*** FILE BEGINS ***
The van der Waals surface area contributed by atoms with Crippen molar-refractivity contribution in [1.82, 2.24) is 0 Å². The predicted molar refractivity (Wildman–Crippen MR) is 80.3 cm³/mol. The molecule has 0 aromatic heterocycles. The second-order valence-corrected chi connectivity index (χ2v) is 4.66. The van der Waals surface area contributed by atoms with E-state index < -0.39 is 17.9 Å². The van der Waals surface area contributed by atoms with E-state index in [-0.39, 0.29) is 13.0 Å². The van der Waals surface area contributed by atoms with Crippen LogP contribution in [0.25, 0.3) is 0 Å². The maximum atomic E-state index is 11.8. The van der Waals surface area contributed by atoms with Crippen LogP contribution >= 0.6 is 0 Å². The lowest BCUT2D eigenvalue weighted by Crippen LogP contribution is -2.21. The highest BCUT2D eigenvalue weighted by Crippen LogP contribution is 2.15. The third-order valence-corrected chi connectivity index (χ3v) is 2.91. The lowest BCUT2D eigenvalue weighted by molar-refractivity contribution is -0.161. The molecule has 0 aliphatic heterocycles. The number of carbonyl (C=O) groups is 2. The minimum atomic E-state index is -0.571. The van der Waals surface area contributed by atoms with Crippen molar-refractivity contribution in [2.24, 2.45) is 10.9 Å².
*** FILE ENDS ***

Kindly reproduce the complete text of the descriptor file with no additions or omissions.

The van der Waals surface area contributed by atoms with Crippen molar-refractivity contribution in [1.82, 2.24) is 0 Å². The predicted molar refractivity (Wildman–Crippen MR) is 80.3 cm³/mol. The molecule has 0 aromatic heterocycles. The second-order valence-corrected chi connectivity index (χ2v) is 4.66. The van der Waals surface area contributed by atoms with E-state index < -0.39 is 17.9 Å². The van der Waals surface area contributed by atoms with E-state index in [-0.39, 0.29) is 13.0 Å². The van der Waals surface area contributed by atoms with Crippen LogP contribution in [0.25, 0.3) is 0 Å². The maximum atomic E-state index is 11.8. The van der Waals surface area contributed by atoms with Crippen LogP contribution >= 0.6 is 0 Å². The lowest BCUT2D eigenvalue weighted by Crippen LogP contribution is -2.21. The highest BCUT2D eigenvalue weighted by Crippen LogP contribution is 2.15. The third-order valence-corrected chi connectivity index (χ3v) is 2.91. The lowest BCUT2D eigenvalue weighted by molar-refractivity contribution is -0.161. The molecule has 0 aliphatic heterocycles. The number of carbonyl (C=O) groups is 2. The minimum atomic E-state index is -0.571. The van der Waals surface area contributed by atoms with Crippen molar-refractivity contribution in [2.24, 2.45) is 10.9 Å².